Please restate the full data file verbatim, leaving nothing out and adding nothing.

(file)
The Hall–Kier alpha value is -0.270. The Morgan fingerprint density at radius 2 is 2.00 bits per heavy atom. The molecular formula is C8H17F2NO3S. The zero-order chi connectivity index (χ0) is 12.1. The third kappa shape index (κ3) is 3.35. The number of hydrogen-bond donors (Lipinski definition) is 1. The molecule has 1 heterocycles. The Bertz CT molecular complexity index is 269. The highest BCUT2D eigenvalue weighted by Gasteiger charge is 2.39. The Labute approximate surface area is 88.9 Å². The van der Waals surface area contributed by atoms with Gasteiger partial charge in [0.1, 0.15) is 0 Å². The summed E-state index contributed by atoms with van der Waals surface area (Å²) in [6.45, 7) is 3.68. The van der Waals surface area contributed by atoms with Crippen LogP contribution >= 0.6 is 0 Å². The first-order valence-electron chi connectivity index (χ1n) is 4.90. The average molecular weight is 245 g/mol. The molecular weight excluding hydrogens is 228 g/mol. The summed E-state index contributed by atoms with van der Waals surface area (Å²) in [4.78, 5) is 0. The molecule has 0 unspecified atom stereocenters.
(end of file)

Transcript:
The Hall–Kier alpha value is -0.270. The Morgan fingerprint density at radius 2 is 2.00 bits per heavy atom. The molecular formula is C8H17F2NO3S. The zero-order chi connectivity index (χ0) is 12.1. The third kappa shape index (κ3) is 3.35. The number of hydrogen-bond donors (Lipinski definition) is 1. The molecule has 1 heterocycles. The Bertz CT molecular complexity index is 269. The highest BCUT2D eigenvalue weighted by Gasteiger charge is 2.39. The Labute approximate surface area is 88.9 Å². The van der Waals surface area contributed by atoms with Gasteiger partial charge in [0.1, 0.15) is 0 Å². The summed E-state index contributed by atoms with van der Waals surface area (Å²) in [6.45, 7) is 3.68. The van der Waals surface area contributed by atoms with Crippen LogP contribution >= 0.6 is 0 Å². The first-order valence-electron chi connectivity index (χ1n) is 4.90. The average molecular weight is 245 g/mol. The molecular weight excluding hydrogens is 228 g/mol. The summed E-state index contributed by atoms with van der Waals surface area (Å²) in [4.78, 5) is 0. The molecule has 0 unspecified atom stereocenters.